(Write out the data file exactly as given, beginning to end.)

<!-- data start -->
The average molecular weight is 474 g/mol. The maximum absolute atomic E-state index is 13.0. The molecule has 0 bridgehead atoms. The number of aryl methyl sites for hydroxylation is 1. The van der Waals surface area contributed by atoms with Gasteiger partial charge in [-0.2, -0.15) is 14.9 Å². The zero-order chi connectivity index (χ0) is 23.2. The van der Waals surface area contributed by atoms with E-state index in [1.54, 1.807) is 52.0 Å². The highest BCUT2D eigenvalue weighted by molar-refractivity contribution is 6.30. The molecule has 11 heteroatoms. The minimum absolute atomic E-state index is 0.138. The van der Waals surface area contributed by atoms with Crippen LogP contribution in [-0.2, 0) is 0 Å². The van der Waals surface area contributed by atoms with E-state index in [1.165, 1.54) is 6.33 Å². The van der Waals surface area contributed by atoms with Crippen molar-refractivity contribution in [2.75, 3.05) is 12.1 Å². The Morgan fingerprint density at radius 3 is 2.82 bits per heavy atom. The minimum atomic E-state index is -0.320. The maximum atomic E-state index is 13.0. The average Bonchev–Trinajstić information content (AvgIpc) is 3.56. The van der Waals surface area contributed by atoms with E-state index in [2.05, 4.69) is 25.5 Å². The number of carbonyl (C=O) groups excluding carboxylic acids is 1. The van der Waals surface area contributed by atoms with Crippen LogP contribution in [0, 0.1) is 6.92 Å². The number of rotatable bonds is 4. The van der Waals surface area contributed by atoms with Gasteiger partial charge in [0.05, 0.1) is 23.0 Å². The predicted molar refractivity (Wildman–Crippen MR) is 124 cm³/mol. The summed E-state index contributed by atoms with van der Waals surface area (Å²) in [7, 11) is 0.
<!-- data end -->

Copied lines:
The average molecular weight is 474 g/mol. The maximum absolute atomic E-state index is 13.0. The molecule has 0 bridgehead atoms. The number of aryl methyl sites for hydroxylation is 1. The van der Waals surface area contributed by atoms with Gasteiger partial charge in [-0.2, -0.15) is 14.9 Å². The zero-order chi connectivity index (χ0) is 23.2. The van der Waals surface area contributed by atoms with E-state index in [1.54, 1.807) is 52.0 Å². The highest BCUT2D eigenvalue weighted by molar-refractivity contribution is 6.30. The molecule has 11 heteroatoms. The minimum absolute atomic E-state index is 0.138. The van der Waals surface area contributed by atoms with Crippen LogP contribution in [-0.2, 0) is 0 Å². The van der Waals surface area contributed by atoms with E-state index in [1.165, 1.54) is 6.33 Å². The van der Waals surface area contributed by atoms with Crippen molar-refractivity contribution in [2.75, 3.05) is 12.1 Å². The Morgan fingerprint density at radius 3 is 2.82 bits per heavy atom. The minimum atomic E-state index is -0.320. The maximum atomic E-state index is 13.0. The average Bonchev–Trinajstić information content (AvgIpc) is 3.56. The van der Waals surface area contributed by atoms with E-state index in [2.05, 4.69) is 25.5 Å². The number of carbonyl (C=O) groups excluding carboxylic acids is 1. The van der Waals surface area contributed by atoms with Crippen LogP contribution in [0, 0.1) is 6.92 Å². The number of rotatable bonds is 4. The van der Waals surface area contributed by atoms with Gasteiger partial charge in [0.05, 0.1) is 23.0 Å². The predicted molar refractivity (Wildman–Crippen MR) is 124 cm³/mol. The summed E-state index contributed by atoms with van der Waals surface area (Å²) in [7, 11) is 0.